Director – Robert Butler, Screenplay – Jospeh L. McEveety, Story – Robert L. King, Producer – Ron Miller, Photography – Frank Phillips, Music – Robert F. Brunner, Special Effects – Danny Lee & Eustace Lycett, Makeup – Robert J. Schiffer, Art Direction – John B. Mansbridge & Walter Tyler. Production Company – Disney.
Kurt Russell (Dexter Reilly), Joe Flynn (Dean Eugene Higgins), Cesar Romero (A.J. Arno), Michael McGreevey (Richard Schuyler), Joyce Menges (Debbie Dawson), Jim Backus (Timothy Forsythe), Richard Bakalyan (Cookie), Ed Begley Jr (Druffle)
Dexter Reilly is conducting experiments into the bending of lightwaves. After lightning strikes the experiment, he discovers that he has created an invisibility formula. Meanwhile, A.J. Arno is released from jail and takes over the lease of Medfield College. While invisible, Dexter discovers Arno’s plan to turn the university into a gambling casino. Dexter invisibly aids Dean Higgins in a golf game in order to help him win a prestigious award and save the college but this has Higgins claimed as a golfing champion. Arno then discovers the secret of the formula and steals it. Dexter and friends race to stop Arno as he plans to mount a bank robbery under the cover of invisibility.
This was one of a series of Inventor films that Disney made throughout the 1960s beginning with the hit of The Absent-Minded Professor (1961). This was soon purposed to teen ends with the Merlin Jones films starring Tommy Kirk, consisting of The Misadventures of Merlin Jones (1963) and The Monkey’s Uncle (1965). This was followed by the trilogy of Dexter Reilly films starring a teenage Kurt Russell.. Now You See Him, Now You Don’t was the second of the series and had been preceded by The Computer Wore Tennis Shoes (1969) and was followed by the dull The Strongest Man in the World (1975).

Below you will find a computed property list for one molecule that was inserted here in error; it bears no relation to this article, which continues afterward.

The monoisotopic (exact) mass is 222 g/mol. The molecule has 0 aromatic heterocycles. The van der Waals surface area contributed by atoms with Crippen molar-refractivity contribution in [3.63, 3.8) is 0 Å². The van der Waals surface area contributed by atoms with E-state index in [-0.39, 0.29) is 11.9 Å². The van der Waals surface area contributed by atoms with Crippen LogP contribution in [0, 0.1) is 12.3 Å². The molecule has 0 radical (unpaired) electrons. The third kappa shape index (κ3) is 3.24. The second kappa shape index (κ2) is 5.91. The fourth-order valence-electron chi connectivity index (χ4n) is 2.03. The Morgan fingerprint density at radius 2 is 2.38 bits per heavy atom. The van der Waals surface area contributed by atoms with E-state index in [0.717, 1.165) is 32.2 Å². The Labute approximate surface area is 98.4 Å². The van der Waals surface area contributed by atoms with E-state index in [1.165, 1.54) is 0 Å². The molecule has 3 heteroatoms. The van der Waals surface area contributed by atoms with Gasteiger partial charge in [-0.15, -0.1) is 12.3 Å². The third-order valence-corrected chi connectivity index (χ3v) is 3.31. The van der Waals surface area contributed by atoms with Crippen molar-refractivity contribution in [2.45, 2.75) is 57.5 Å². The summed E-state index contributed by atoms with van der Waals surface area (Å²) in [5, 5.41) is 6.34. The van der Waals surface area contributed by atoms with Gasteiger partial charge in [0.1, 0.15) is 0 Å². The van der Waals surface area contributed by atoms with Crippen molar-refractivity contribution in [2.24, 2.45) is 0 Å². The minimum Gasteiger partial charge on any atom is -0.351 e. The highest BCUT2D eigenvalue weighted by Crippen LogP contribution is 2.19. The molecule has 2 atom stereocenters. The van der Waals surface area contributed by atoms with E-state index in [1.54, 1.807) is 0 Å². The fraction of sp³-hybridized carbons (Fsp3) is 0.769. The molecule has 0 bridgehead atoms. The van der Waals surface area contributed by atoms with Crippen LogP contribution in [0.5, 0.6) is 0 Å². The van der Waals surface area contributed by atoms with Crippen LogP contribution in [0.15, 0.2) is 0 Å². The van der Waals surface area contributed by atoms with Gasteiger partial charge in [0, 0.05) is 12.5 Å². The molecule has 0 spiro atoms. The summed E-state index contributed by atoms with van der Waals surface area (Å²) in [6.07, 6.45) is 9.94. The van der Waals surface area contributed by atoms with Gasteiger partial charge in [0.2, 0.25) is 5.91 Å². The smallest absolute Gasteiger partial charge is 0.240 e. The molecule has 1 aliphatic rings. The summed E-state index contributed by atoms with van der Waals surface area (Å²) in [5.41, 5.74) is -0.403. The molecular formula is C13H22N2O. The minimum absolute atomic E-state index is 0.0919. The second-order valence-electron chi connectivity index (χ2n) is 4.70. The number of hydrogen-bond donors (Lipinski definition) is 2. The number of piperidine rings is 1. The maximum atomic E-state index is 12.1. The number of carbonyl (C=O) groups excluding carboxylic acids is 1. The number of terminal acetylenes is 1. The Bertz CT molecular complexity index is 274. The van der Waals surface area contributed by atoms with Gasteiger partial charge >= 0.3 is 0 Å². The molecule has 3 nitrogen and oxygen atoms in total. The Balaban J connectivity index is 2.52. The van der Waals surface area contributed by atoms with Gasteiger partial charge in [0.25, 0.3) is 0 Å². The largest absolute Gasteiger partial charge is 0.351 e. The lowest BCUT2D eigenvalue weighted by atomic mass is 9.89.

The Computer Wore Tennis Shoes played itself surprisingly straight but with Now You See Him, Now You Don’t Disney’s live-action proclivities manage to assert themselves and the film takes an inevitable turn toward the slapstick. The invisibility premise certainly offers limitless potential for such and the film gets occasionally amusing mileage out of gags with guards trying to lift pairs of shoes with invisible people in them or the golf game aided by an invisible Kurt Russell.
Everything runs to an easy formula, the same one that served Disney through all its inventor films – usually a teen genius, a villainous business entrepreneur trying to foreclose, the dependence on using the discovery to win some sort of competition or sports game and the inevitable climax in a slapstick chase.
It is fairly thin material – the golfing subplot is not too well tied to the story. The special effects are routine – the various invisible shoes and invisible hands are merely matte blackout effects, although the physical effects at the climax with invisible cars crashing through fences and ladders are entertaining. The script also conducts the sin of erroneously stating that it was Albert Einstein that split the atom.
Director Robert Butler had worked in tv since the early days, making episodes of The Twilight Zone (1959-63), The Untouchables (1959-63), including the Star Trek pilot The Cage (1966) and the genre tv movies Death Takes a Holiday (1971) and Strange New World (1975), among a good many other shows. He made several Disney films with The Computer Wore Tennis Shoes (1969) and The Barefoot Executive (1971). His last film was the ridiculous psycho on a plane disaster movie Turbulence (1997).